Ales v. State

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587 S.W.2d 686 (1979)

Harvey Thomas ALES, Appellant, v. The STATE of Texas, Appellee.

No. 57658.

Court of Criminal Appeals of Texas.

October 17, 1979.

Steven F. Gamble, Longview, for appellant.

Odis R. Hill, Dist. Atty. and Nathan Holt, Asst. Dist. Atty., Longview, Robert Huttash, State's Atty., Austin, for the State.

Before the court en banc.


ODOM, Judge.

The opinion on original submission is withdrawn.

This conviction is for the offense of murder. Punishment was assessed by the jury at fifty years.

Appellant challenges the sufficiency of the evidence and contends that the court erred in refusing to charge the jury on the law of circumstantial evidence and in refusing to allow examination of a written statement made by his wife, who testified for the State.

*687 Appellant and his wife had several children, one of whom was Malinda. The parents engaged in severe abuse of Malinda, which included binding her hands and feet to her potty chair, hanging her by her hands from a belt, use of a wire brush on her legs and standing on her back. Appellant had bitten Malinda's fingers and toes with sufficient force to break the skin and draw blood. He also used a wooden board to strike her. His wife had once observed him strike Malinda's head with a board. Several days before her death, appellant had ordered his wife and other children from the room while he "punished" Malinda. The wife observed the broken board the next day.

Several days after this "punishment," on the evening of February 11, 1975, Malinda began to have convulsions and appeared lifeless; she was taken to the hospital where she was pronounced dead. Individuals who observed appellant at the hospital testified that he was unemotional. He was subsequently arrested and made statements indicating that he had punished his children with a board and told officers where they could find the board. Officers subsequently located the broken board; it had the name "Malinda" written on it.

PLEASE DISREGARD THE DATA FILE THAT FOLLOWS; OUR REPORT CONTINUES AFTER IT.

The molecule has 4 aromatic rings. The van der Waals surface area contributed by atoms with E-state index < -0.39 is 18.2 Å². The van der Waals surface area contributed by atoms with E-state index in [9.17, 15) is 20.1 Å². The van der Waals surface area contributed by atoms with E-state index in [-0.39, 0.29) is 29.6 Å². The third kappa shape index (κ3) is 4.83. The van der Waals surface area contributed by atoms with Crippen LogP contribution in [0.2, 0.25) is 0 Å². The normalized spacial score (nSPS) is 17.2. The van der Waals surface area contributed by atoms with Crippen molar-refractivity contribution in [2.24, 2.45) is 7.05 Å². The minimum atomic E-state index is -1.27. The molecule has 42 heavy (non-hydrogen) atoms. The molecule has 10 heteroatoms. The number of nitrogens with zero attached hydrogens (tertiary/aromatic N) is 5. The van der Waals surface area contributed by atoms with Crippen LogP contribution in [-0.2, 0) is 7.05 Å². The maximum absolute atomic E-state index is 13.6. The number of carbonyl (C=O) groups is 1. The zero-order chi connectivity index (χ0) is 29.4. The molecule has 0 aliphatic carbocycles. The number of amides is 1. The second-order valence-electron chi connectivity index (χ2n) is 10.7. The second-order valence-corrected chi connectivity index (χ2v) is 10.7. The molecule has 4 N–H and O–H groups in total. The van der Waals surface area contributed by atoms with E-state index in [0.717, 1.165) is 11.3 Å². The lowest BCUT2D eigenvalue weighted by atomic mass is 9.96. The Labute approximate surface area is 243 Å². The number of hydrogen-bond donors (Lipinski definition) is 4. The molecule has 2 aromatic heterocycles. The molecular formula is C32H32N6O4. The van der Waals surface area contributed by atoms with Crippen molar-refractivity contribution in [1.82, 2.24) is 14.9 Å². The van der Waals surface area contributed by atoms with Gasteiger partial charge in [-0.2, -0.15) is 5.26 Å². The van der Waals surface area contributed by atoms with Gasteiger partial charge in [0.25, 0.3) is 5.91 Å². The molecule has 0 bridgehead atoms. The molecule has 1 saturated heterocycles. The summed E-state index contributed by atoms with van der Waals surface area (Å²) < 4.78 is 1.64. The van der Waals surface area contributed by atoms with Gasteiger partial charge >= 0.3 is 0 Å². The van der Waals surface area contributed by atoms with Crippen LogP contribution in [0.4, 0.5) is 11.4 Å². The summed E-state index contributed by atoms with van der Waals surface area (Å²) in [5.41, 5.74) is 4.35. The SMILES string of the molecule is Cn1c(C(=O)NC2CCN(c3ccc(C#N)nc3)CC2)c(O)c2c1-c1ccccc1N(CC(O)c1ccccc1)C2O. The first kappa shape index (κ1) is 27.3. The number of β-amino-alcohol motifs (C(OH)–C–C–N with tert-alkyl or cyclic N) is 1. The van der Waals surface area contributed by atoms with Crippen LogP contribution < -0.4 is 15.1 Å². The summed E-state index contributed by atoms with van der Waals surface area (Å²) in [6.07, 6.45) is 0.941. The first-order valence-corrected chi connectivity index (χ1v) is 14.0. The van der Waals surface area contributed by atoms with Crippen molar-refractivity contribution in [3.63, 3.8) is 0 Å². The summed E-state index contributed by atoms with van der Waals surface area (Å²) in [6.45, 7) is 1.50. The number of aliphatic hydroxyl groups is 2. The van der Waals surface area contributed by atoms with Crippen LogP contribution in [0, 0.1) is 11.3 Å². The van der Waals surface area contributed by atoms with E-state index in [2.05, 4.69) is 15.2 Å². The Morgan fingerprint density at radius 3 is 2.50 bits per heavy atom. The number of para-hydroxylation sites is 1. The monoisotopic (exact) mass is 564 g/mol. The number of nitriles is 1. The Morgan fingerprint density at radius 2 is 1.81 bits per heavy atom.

A pathologist who conducted an autopsy on Malinda testified concerning extensive injuries and bruises to the child. The cause of death was trauma to the head. The head injuries were caused by the "sharp, jolting action" of a blunt instrument, which could have been the broken board.

The facts show a particularly brutal and prolonged course of child abuse. Mrs. Ales testified that she had seen the appellant hit the child in the back of the head with the board. The indictment charged that the appellant did "intending to cause serious bodily injury to an individual, Malinda Ann Ales, commit an act clearly dangerous to human life, to-wit: hit, strike and beat the said Malinda Ann Ales about the body, legs and arms with a board" thereby causing her death. Considering the evidence in the light most favorable to the verdict, we find that the evidence is sufficient.

Complaint is made that the jury was not charged on the law of circumstantial evidence. Mrs. Ales testified that she had seen appellant strike the child with a board in the past, but on the occasion in question she did not see him strike the child because she was ordered to leave the room and take the other children with her. Her testimony regarding when the death-causing injuries were believed to have been inflicted, was as follows: